Green tea, an ancient drink brewed from the leaves of a Camellia sinensis tree, first came into vogue in the early 8th century when Buddhist monks drank it to intensify their concentration during long hours of prayer and meditation. Today, scientists have identified long-term health benefits of drinking green tea, which is plush with some of the most potent antioxidants around.
Green tea contains a large number of flavonoids, antioxidants that are found in plants. And green tea’s specific flavonoids are catechins. In addition to protecting cells from oxidative stress, scientific studies have also found an association between green tea and reduced risks for high blood pressure, cardiovascular disease and several types of cancer, including colon, lung, breast and skin.
In fact, a 1992 study of more than 3,000 Japanese women found that those who drank green tea daily had considerably lower mortality than those who did not. Scientists attributed the women’s overall wellbeing to the tea’s antioxidants, which reduced the harmful effects of aging and the tea’s vitamins (including C, A and Riboflavin). In short, as Harvard Health Publications concludes, “green tea is the best food source [of] catechins.”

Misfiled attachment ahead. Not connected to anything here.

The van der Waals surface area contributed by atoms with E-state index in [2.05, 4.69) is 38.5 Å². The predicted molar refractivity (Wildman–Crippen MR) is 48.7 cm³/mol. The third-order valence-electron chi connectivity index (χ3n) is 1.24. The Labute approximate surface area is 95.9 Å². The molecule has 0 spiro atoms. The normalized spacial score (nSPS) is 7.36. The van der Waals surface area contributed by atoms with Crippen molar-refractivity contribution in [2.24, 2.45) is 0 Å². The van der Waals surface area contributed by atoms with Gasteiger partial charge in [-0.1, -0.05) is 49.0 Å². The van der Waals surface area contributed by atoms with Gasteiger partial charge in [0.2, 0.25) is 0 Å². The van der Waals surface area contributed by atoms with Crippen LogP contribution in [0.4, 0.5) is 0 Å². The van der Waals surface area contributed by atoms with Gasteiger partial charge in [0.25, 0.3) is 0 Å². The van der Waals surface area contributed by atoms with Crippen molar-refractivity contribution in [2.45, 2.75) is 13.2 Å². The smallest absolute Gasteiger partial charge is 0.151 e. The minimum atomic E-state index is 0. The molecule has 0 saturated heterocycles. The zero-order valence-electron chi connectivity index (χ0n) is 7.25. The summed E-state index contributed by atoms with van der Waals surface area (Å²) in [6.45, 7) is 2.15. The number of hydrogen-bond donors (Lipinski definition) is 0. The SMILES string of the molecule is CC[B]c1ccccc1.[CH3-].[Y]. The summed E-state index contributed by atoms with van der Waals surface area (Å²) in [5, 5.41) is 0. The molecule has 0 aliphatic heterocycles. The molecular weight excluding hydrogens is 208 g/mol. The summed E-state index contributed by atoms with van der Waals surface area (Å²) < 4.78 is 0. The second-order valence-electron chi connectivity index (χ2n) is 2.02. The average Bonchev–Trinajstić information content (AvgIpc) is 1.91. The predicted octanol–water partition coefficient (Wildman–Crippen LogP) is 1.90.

To get the most out of green tea:
* Don’t use boiling water to make it. That can kill the catechins. Use water that’s between 160 and 170 degrees.
* Let the tea steep for three to five minutes to bring out the catechins. Don’t brew green tea too long; it can get bitter.
* Adding lemon to your green tea will help you better absorb its healthful ingredients.
* Drink your tea freshly brewed. Bottling and canning reduces green tea’s healthy compounds.
* Green tea contains caffeine, so if you are sensitive to the effects of caffeine, consult your doctor.